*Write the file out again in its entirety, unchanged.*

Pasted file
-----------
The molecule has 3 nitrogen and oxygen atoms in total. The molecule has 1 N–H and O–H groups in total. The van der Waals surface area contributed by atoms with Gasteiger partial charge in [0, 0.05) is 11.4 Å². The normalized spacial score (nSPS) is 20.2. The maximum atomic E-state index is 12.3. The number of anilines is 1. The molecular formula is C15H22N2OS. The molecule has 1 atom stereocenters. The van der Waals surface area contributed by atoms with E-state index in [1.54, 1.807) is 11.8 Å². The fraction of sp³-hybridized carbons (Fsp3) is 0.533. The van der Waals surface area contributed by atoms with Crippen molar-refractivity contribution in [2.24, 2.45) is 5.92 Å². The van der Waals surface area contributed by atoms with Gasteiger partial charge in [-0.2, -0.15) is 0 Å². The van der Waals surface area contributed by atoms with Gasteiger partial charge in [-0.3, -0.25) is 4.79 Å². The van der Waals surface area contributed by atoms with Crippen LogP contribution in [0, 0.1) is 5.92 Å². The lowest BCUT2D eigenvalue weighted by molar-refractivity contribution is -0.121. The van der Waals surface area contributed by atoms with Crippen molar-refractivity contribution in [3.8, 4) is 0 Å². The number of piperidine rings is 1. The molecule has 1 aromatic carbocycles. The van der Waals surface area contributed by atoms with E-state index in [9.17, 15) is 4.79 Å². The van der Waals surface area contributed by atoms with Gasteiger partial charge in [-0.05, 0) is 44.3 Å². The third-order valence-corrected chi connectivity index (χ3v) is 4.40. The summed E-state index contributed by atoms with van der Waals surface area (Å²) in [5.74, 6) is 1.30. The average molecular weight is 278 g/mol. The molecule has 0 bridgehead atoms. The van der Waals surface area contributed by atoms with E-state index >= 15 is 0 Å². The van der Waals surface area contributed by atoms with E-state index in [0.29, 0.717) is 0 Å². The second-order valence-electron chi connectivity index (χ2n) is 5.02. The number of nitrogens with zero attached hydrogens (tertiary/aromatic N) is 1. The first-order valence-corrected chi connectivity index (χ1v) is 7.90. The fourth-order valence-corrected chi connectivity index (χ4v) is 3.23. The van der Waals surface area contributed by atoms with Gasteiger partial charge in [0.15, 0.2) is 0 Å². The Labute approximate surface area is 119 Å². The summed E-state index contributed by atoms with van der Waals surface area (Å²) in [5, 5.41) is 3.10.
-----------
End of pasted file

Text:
The molecule has 3 nitrogen and oxygen atoms in total. The molecule has 1 N–H and O–H groups in total. The van der Waals surface area contributed by atoms with Gasteiger partial charge in [0, 0.05) is 11.4 Å². The normalized spacial score (nSPS) is 20.2. The maximum atomic E-state index is 12.3. The number of anilines is 1. The molecular formula is C15H22N2OS. The molecule has 1 atom stereocenters. The van der Waals surface area contributed by atoms with E-state index in [1.54, 1.807) is 11.8 Å². The fraction of sp³-hybridized carbons (Fsp3) is 0.533. The van der Waals surface area contributed by atoms with Crippen molar-refractivity contribution in [2.24, 2.45) is 5.92 Å². The van der Waals surface area contributed by atoms with Gasteiger partial charge in [-0.2, -0.15) is 0 Å². The van der Waals surface area contributed by atoms with Gasteiger partial charge in [-0.3, -0.25) is 4.79 Å². The van der Waals surface area contributed by atoms with Crippen LogP contribution in [0, 0.1) is 5.92 Å². The lowest BCUT2D eigenvalue weighted by molar-refractivity contribution is -0.121. The van der Waals surface area contributed by atoms with Crippen molar-refractivity contribution in [3.8, 4) is 0 Å². The number of piperidine rings is 1. The molecule has 1 aromatic carbocycles. The van der Waals surface area contributed by atoms with E-state index in [9.17, 15) is 4.79 Å². The van der Waals surface area contributed by atoms with Gasteiger partial charge in [-0.05, 0) is 44.3 Å². The third-order valence-corrected chi connectivity index (χ3v) is 4.40. The summed E-state index contributed by atoms with van der Waals surface area (Å²) in [5.74, 6) is 1.30. The average molecular weight is 278 g/mol. The molecule has 0 bridgehead atoms. The van der Waals surface area contributed by atoms with E-state index >= 15 is 0 Å². The van der Waals surface area contributed by atoms with E-state index in [0.29, 0.717) is 0 Å². The second-order valence-electron chi connectivity index (χ2n) is 5.02. The number of nitrogens with zero attached hydrogens (tertiary/aromatic N) is 1. The first-order valence-corrected chi connectivity index (χ1v) is 7.90. The fourth-order valence-corrected chi connectivity index (χ4v) is 3.23. The van der Waals surface area contributed by atoms with Gasteiger partial charge in [0.15, 0.2) is 0 Å². The Labute approximate surface area is 119 Å². The summed E-state index contributed by atoms with van der Waals surface area (Å²) in [5, 5.41) is 3.10.